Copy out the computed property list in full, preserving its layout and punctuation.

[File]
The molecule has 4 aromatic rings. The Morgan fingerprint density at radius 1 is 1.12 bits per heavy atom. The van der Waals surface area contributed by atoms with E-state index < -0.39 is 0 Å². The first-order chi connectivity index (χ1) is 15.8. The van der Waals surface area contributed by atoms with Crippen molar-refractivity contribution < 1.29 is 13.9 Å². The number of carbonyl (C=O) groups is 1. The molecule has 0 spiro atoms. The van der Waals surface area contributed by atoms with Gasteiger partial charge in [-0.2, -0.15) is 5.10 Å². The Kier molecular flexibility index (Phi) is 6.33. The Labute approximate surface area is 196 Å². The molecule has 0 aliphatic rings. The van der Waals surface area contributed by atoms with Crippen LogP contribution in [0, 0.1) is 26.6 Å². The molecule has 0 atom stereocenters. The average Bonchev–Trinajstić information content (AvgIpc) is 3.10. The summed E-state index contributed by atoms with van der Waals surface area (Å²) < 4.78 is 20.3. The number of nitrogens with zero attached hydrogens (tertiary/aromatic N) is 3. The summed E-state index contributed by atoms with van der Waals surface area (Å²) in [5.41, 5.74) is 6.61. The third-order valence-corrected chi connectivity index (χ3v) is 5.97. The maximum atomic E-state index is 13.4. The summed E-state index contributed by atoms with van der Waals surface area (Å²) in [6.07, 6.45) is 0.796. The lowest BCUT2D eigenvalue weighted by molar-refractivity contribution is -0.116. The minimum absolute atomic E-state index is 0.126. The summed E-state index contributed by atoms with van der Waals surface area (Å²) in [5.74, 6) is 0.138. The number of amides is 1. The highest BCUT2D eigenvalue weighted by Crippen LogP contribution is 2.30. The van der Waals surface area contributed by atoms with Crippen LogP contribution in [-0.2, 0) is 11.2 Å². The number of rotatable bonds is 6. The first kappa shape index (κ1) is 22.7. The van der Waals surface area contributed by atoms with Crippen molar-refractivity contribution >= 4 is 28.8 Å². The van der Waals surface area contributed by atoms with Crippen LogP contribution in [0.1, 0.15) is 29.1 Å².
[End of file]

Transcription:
The molecule has 4 aromatic rings. The Morgan fingerprint density at radius 1 is 1.12 bits per heavy atom. The van der Waals surface area contributed by atoms with E-state index < -0.39 is 0 Å². The first-order chi connectivity index (χ1) is 15.8. The van der Waals surface area contributed by atoms with Crippen molar-refractivity contribution < 1.29 is 13.9 Å². The number of carbonyl (C=O) groups is 1. The molecule has 0 spiro atoms. The van der Waals surface area contributed by atoms with Gasteiger partial charge in [-0.2, -0.15) is 5.10 Å². The Kier molecular flexibility index (Phi) is 6.33. The Labute approximate surface area is 196 Å². The molecule has 0 aliphatic rings. The van der Waals surface area contributed by atoms with Crippen LogP contribution in [0, 0.1) is 26.6 Å². The molecule has 0 atom stereocenters. The average Bonchev–Trinajstić information content (AvgIpc) is 3.10. The summed E-state index contributed by atoms with van der Waals surface area (Å²) < 4.78 is 20.3. The number of nitrogens with zero attached hydrogens (tertiary/aromatic N) is 3. The summed E-state index contributed by atoms with van der Waals surface area (Å²) in [5.41, 5.74) is 6.61. The third-order valence-corrected chi connectivity index (χ3v) is 5.97. The maximum atomic E-state index is 13.4. The summed E-state index contributed by atoms with van der Waals surface area (Å²) in [6.07, 6.45) is 0.796. The lowest BCUT2D eigenvalue weighted by molar-refractivity contribution is -0.116. The minimum absolute atomic E-state index is 0.126. The summed E-state index contributed by atoms with van der Waals surface area (Å²) in [5.74, 6) is 0.138. The number of amides is 1. The highest BCUT2D eigenvalue weighted by Crippen LogP contribution is 2.30. The van der Waals surface area contributed by atoms with Crippen LogP contribution in [-0.2, 0) is 11.2 Å². The number of rotatable bonds is 6. The first kappa shape index (κ1) is 22.7. The van der Waals surface area contributed by atoms with Crippen molar-refractivity contribution >= 4 is 28.8 Å². The van der Waals surface area contributed by atoms with Crippen LogP contribution in [0.1, 0.15) is 29.1 Å².